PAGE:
When I bring a Franklin book into my kindergarten classroom, I am greeted with a chorus of recognition: “That’s Franklin!” “I’ve seen him on TV.” “My mom reads me those books.” Students love familiarity and immediately feel connected to this well recognized character and are excited by connecting with what they know. And, when kids are excited, they are engaged and when they are engaged, they are learning.
If your child is old enough to recognize the letters, do a little letter hunt on a particular page. “Can you find three F’s for Franklin on this page?” Once his skills improve, have your child search for common words (the, he, and). As his skills improve even more, let your child help you read. When kids are practicing reading aloud, it is important to let them read stories they are familiar with. Reading text they have already heard many times before helps build reading success which builds confidence.
Whatever age your child is and whatever stage of reading he is at, keep things fun. Don’t turn your reading time into a chore that must be accomplished before he can get free time. You want to inspire a love of books and reading among kids and there is no faster way to destroy that love than by forcing it. If your child doesn't want to engage in discussion, or resists identifying words on the page, no problem, just enjoy the story together. If he doesn't feel like reading or listening that day, let it go. Let your child follow his own interests. Just keep some wonderful books like the Franklin stories around and I have no doubt that soon enough, your kids will be begging you for “just one more” story.
So go on, support a Canadian superstar—grab a Franklin book and let this little turtle bring your child out of his or her shell!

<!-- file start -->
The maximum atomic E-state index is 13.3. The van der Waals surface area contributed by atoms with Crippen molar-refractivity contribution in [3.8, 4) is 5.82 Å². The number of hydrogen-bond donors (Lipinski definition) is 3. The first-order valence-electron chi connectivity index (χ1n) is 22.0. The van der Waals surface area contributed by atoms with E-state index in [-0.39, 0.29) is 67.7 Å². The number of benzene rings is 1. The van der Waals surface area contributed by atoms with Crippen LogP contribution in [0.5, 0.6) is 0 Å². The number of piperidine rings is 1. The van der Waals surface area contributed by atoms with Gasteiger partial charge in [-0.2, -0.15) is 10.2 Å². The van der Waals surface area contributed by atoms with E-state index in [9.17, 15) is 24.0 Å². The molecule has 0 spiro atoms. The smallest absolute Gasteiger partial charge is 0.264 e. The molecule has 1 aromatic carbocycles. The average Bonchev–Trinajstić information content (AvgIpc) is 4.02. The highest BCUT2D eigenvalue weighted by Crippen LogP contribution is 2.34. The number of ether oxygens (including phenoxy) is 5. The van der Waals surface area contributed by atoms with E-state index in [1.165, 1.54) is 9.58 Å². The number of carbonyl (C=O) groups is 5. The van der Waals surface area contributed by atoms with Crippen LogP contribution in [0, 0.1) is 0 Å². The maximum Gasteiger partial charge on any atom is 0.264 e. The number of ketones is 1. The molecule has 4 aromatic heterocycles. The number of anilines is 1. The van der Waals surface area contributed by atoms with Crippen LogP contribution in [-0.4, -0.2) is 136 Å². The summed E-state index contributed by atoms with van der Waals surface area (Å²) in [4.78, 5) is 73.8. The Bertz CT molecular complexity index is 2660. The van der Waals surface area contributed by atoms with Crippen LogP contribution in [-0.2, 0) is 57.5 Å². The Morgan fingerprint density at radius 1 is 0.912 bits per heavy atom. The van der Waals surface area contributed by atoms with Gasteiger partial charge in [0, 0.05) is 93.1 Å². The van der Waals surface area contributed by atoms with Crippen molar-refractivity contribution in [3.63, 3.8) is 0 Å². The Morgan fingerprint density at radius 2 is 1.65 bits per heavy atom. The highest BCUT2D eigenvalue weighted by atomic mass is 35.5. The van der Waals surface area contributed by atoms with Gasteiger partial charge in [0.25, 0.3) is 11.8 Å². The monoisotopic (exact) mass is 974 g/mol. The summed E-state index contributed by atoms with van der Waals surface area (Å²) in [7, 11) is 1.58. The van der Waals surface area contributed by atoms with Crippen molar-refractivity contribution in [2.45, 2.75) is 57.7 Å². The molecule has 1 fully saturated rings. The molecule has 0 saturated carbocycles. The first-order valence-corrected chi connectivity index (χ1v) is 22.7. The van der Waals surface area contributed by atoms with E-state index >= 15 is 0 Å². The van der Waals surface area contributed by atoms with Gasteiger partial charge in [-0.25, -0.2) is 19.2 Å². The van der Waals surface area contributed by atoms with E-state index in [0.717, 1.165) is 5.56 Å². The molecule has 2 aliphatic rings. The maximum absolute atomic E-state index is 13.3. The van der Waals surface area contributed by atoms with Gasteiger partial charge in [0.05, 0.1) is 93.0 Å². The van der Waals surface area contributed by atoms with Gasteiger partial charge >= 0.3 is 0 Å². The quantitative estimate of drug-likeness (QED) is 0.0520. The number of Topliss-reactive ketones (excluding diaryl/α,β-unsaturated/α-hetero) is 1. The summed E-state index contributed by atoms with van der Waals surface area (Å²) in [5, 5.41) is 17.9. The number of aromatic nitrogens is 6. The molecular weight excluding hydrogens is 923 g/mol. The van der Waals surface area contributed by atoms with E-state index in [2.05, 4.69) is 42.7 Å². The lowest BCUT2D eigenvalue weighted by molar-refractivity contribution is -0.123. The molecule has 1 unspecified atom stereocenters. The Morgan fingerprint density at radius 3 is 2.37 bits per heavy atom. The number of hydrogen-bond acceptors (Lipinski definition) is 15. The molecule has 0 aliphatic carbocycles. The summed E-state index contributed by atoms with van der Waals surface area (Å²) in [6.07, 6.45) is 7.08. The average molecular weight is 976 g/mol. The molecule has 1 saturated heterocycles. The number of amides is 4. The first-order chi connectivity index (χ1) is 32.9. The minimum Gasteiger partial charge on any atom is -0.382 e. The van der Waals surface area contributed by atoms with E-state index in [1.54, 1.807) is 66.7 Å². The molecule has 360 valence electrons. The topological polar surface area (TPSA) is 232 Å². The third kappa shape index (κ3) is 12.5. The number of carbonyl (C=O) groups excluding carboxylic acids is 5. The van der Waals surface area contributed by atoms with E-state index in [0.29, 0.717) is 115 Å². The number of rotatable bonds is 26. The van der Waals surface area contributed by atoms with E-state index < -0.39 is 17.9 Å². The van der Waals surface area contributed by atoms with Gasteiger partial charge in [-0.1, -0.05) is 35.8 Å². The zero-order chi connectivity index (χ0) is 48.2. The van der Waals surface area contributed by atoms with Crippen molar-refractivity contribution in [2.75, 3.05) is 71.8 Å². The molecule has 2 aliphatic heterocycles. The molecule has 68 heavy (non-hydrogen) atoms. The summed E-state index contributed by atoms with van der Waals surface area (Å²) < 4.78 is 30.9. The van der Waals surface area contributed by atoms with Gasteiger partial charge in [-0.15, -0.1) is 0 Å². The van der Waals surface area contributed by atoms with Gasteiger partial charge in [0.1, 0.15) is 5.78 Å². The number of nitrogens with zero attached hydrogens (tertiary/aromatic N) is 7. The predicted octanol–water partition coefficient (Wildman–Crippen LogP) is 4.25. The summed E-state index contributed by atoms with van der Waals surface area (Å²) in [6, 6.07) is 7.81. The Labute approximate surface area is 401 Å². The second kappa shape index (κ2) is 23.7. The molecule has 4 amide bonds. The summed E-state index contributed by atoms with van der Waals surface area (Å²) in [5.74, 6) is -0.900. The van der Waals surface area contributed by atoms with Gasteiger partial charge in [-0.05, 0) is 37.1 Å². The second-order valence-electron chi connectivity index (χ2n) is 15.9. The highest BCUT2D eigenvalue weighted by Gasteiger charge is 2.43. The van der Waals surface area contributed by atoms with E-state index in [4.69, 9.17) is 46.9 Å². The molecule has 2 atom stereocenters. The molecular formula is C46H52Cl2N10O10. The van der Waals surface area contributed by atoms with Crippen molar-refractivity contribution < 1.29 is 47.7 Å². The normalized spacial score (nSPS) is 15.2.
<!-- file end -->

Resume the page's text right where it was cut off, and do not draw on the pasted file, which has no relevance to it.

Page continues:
Franklin™ is a trademark of Kids Can Press Ltd. © Paulette Bourgeois and Brenda Clark.
I know a wonderful young lady who dreams of attending the Massachusetts Institute of Technology–the famous MIT. You know how many young kids go through the “I want to be an astronaut when I grow up” stage? Well, this amazing teenager just never grew out of it.
At 17 years old, she has already achieved so much in the world of science, most notably in robotics. She has represented her country several times at the World Robotic Organization, including leading the team to an impressive victory two years ago.
Since the time I met this impressive girl five or six years ago, she has known her dream and has taken steps to achieve it. She’s always wanted to study aerospace engineering at MIT and then work for a top aeronautical company leading in space exploration, such as NASA. The girl sets her goals high and with top marks, impressive entrance test scores and a remarkable resume, she is likely to achieve those dreams-that is if media hype and fears of a chauvinistic world littered with sexual assault and other scary incidents doesn’t thwart her.
Recently, a study revealed that one in six female students at MIT report being a victim of sexual assault. And, like so many news items in our fast-paced, social media world, most people just took the time to read this headline and leapt to their own conclusions. Reading this scary statistic makes one think that still, after over 150 years of existence and countless leaps forward, MIT remains no place for a woman.
I say, don’t believe the hype!